Reining In the National Security Agency
On July 24, 94 House Republicans and 111 House Democrats voted to de-fund the National Security Agency’s collection of telephone records – “just metadata” in the administration”s vernacular. Republican and Democratic leadership and the Obama administration narrowly defeated the revolt, but the unquestioned prioritization of national security over individual liberty has ended.
The joining of Republican libertarians with Democratic liberals reflected a rapid and major shift in public attitudes with a Pew Research survey showing that, while a narrow majority still support the general NSA anti-terrorism effort, 56% do not think it is receiving adequte oversight and 70% believe that the information is being used for other purposes than fighting terrorism.
Just a decade ago Democrats were incensed that the Bush administration might abuse library card information. Now we are subjected almost daily to a new disclosure of information being collected by the Obama administration – domestic phone calls; e-mails; Facebook chats; ATM transactions. Next the Obamacare “data hubs” will be collecting extensive information on everybody’s health records and finances (to validate insurance subsidies) with little control over who accesses the information.
A big part of the recent change in public attitude involves trust – or rather the legitimate lack of same. Whether President Obama is intimidated by the intelligence establishment or whether he just isn’t much interested, the most that he has done is call for a “conversation” – as he did in the” vastly more important” Treyvon Martin case. Unfortunately for the NSA, their exposure comes on the heels of the disclosures of the IRS’ illegal targeting of conservatives which clearly exposes the possibility of abuse - by any administration. And Director Clapper’s lying to Congress about the existence of phone monitoring doesn’t help. One doesn’t have to be paranoid or a small government conservative to see our freedoms rapidly eroding.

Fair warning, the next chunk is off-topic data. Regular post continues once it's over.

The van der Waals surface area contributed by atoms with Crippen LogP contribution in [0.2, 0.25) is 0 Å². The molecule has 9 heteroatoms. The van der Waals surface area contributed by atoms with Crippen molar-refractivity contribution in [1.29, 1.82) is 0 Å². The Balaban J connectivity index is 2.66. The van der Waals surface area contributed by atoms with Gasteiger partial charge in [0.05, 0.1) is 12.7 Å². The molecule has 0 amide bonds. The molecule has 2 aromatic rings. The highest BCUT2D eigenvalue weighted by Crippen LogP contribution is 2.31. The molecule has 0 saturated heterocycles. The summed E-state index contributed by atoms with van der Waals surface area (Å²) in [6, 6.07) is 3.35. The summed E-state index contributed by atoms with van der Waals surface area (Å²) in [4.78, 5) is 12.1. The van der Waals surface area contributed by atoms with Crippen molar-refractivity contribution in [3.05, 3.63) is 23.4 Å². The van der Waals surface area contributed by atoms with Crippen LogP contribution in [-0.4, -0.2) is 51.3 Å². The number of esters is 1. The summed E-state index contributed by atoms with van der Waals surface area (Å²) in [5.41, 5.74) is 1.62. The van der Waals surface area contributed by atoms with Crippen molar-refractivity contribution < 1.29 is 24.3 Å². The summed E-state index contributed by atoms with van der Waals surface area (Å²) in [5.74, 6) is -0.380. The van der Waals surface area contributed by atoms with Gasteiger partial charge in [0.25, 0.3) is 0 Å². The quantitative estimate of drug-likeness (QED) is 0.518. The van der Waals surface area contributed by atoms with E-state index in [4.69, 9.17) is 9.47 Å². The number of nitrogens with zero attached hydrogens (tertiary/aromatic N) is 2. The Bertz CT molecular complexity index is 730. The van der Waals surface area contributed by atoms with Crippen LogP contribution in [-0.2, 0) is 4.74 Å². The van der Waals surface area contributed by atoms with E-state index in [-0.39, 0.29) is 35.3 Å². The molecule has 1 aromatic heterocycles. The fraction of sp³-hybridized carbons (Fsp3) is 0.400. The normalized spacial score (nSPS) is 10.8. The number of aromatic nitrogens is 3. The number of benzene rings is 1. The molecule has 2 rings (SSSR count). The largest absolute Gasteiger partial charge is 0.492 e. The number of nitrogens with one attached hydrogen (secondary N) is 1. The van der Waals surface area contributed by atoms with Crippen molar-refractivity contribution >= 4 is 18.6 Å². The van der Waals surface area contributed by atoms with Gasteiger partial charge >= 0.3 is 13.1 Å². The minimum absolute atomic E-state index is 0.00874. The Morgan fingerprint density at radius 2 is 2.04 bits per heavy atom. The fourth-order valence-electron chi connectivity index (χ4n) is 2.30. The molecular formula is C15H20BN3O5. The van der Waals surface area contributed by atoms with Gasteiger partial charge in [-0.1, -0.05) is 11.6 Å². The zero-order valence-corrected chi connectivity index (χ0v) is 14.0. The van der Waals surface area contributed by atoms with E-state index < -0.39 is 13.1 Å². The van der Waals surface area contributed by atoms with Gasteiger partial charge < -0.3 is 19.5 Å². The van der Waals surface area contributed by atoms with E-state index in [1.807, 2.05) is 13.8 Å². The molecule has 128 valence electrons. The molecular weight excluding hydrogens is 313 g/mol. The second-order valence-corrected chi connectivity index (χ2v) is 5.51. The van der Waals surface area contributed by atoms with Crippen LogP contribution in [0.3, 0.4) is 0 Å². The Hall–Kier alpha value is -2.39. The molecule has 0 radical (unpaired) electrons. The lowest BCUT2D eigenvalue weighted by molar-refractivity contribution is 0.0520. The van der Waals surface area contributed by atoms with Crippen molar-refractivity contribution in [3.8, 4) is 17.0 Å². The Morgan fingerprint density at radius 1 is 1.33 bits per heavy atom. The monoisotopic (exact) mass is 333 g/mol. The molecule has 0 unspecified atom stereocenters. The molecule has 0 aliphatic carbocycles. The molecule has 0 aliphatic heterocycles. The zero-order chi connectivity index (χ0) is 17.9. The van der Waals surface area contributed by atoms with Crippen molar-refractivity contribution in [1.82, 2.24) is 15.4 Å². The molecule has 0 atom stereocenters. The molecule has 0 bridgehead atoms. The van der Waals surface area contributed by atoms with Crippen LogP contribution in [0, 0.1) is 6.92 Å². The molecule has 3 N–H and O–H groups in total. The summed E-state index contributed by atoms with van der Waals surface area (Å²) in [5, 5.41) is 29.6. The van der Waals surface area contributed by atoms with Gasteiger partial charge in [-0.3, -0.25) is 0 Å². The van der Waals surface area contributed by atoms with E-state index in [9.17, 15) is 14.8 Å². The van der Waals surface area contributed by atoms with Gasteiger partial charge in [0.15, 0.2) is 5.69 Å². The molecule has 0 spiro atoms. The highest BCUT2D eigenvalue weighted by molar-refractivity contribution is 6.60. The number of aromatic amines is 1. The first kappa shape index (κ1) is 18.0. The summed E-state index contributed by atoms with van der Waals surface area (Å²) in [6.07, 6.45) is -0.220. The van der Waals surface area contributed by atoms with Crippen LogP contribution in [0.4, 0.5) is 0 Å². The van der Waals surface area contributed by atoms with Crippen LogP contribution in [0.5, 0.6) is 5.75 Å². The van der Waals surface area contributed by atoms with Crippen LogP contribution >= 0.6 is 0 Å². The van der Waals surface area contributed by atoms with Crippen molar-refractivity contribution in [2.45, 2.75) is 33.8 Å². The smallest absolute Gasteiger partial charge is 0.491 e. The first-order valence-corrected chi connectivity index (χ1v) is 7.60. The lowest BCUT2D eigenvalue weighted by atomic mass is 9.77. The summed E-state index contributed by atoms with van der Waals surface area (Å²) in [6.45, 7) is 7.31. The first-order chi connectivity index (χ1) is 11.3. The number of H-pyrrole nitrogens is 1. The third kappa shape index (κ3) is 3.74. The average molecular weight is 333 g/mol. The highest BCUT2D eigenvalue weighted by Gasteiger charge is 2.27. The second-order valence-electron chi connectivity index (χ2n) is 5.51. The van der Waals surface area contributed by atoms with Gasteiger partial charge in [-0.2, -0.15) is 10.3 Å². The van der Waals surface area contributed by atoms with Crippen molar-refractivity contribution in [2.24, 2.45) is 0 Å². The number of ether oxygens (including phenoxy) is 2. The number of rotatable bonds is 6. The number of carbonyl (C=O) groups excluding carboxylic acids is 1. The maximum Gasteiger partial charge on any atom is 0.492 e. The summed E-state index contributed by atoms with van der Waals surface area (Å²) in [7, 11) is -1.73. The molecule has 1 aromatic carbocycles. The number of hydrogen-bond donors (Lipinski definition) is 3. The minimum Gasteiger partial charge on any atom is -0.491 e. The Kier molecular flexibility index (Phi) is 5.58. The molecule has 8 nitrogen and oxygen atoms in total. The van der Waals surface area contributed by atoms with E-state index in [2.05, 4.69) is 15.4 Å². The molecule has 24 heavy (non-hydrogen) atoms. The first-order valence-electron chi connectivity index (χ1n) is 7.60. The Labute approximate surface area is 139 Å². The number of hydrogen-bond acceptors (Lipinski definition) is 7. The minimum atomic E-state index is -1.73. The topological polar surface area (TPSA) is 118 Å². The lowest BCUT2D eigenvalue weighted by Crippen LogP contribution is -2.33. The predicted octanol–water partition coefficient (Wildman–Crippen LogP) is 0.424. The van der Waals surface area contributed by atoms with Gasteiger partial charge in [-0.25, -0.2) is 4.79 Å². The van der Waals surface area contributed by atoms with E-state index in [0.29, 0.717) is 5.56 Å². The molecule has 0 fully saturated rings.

Key players in this saga come from unexpected places:
- NSA contractor Edward Snowden is the prime mover. Unlike Bradley Manning, he did not expose individual intelligence sources, putting agents at risk and making CIA recruitment more difficult. Undoubtedly, he did provide our enemies with some roadmaps that make us less safe. In both the Bradeley and Snowden cases the intelligence community exhibited horrendous control over access to sensitive information, letting junior operatives have broad access and an ability to walk out the door. The perpetrators were who they were, but senior managers are really at fault.
- Former House Judiciary Committee Chair Jim Sensenbrenner (R- Wisconsin), who has not been part of the conversation since he was termed out as committee chair, nearly swung the House vote when he declared that the NSA was operating beyond the limits of the Patriot Act, which he wrote.
- In the Senate, Ron Wyden (D-Oregon) seems poised to lead a Democratic challenge to the administration’s assertions that all of the programs that the NSA wants are necessary, productive, and under proper controls.
From the past few week’s cascade of revelations, the shape of the future reforms takes some shape:
1. A reform of the FISA court procedure is needed. Judges should not be unilaterally appointed by the Supreme Court Chief Justice without Senate approval. An adversary needs to be assigned to make the arguments against the propositions of the intelligence community rather than the current one-sided deliberation which results in virtually no turndowns. Approvals should be tied to specific threats rather than blanket data mining.
2. Greater transparency is required on the “rules of the road”. If the boundaries of government monitoring are not known, many of us will assume the worst and abuse becomes much easier. Contrary to the claim of Colonel Jessup (Jack Nicholson) in “A Few Good Men”, we can handle the truth, and the balance should not be the sole purview of the intelligence community.
3. There must be aqccountability for abuse. The Director of the NSA cannot lie to Congress. The leaders of the IRS cannot be allowed to target political opponents. The Mannings and Snowdens cannot be allowed to decide which oaths to violate and which laws to break. An incompetent administration cannot stand in the way of accountability.
These are hard questions and technoloy has changed the playing field. Without presidential engagement or help from the Attorney General it will be hard to get the controls right, but a bi-partisan Congressional push-back has begun in the “land of the free and the home of the brave.”
And a bit of humor from Politizoid.
www.RightinSanFrancisco.com - 8/2/2013